Reality television pushed Kat Von D, star of TLC’s L.A. Inked, from the beauty sidelines to center stage when her makeup line at Sephora, expected to generated $2 million in first-year retail sales, racked up an estimated $12 million. “Kat Von D the brand has grown bigger than the show itself,” asserts the Los Angeles–based tattoo artist. “I don’t want to be the girl who does a show. I have more to offer.” Von D is just one example of those who have benefited from the new beauty business model. Television execs have a fondness for the industry’s big personalities, promise of visible transformations (for better or worse) and appeal to the 18-to-34 female demo. And small beauty brands and little known personalities are anxious to land reality gigs to get noticed, build lines and turn viewers into customers. “For an indie brand like mine, I have to get as much broadcast exposure [as possible] to try to compete against the large consumer packaged goods companies with all their ad dollars,” says Scott-Vincent Borba, creator of the eponymous skin care line. Borba is shopping two pilots—one focusing on inspirational makeovers, the other, a day-in-the-life format—and is testing for another reality television opportunity about food. Reality show pitches, it seems, are almost as essential as line sheets these days. The list of beauty reality shows—proposed and green-lighted—grows by the day. Among those currently on air are Bravo’s Shear Genius and Tabatha’s Salon Takeover, Oxygen’s Addicted to Beauty and E Network’s Dr. 90210. Next year, Jessica Simpson is set to front The Price of Beauty on VH1, delving into beauty regimens around the globe.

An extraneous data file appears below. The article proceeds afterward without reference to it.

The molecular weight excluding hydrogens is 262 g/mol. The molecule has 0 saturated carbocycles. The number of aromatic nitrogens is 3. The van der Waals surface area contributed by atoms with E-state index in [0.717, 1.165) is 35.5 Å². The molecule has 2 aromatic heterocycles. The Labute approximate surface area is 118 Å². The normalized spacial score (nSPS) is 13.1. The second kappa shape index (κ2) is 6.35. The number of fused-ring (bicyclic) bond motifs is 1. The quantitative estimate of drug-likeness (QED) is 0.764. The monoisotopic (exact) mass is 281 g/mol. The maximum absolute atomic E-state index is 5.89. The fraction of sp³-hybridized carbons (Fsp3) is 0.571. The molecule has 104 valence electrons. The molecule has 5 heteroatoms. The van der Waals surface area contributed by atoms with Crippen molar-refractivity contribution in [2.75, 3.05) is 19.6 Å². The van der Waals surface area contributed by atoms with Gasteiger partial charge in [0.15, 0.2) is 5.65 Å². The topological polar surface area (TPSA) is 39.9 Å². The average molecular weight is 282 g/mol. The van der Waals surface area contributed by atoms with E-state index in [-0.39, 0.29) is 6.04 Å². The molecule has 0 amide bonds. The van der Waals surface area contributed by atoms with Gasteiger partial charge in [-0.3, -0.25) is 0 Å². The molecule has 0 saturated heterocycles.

“The fashion and beauty worlds are very much of interest to the networks I deal with,” says Charlie DeBevoise, cofounder of North South Productions, which is developing a show about Douglas Little of D.L. & Co., and a green beauty–oriented elimination competition. At 44 Blue, the production company behind Split Ends and Peter Perfect with hairstylist Peter Ishkhans, at least three shows are in the works. Hairstylist Allen Edwards has been tapped for an unnamed show; another, tentatively titled Capitol Style, features Michelle Obama’s hairstylist, Johnny Wright, and a third, Beauty School Dropout, is in development with Brandon Martinez, who gained fame on Bravo’s Blow Out. Go Go Luckey, which created MTV’s Laguna Beach, has signed Rand Rusher, co-founder of Leaf & Rusher skin care, for a show that spotlights the Leaf & Rusher medical clinic in Beverly Hills. Rusher isn’t crazy about the idea of being on TV, but he has employees to take care of and a brand to promote. “Credibility doesn’t pay my bills,” he says. Despite the encroachment of digital media, Americans are watching more TV than ever. The Nielsen Company found that Americans watched approximately 153 hours of TV a month in the first quarter of this year, a 1.2 percent increase from the year before. Of course, copious television viewing doesn’t make every show a winner. Makeup artist Napoleon Perdis’ Get Your Face On With Napoleon Perdis, didn’t last on TLC past one season, and the show “didn’t ring in dollars at the till,” he says. Still, Perdis wouldn’t shy away from future small-screen opportunities. “It helps in creating authority,” he says.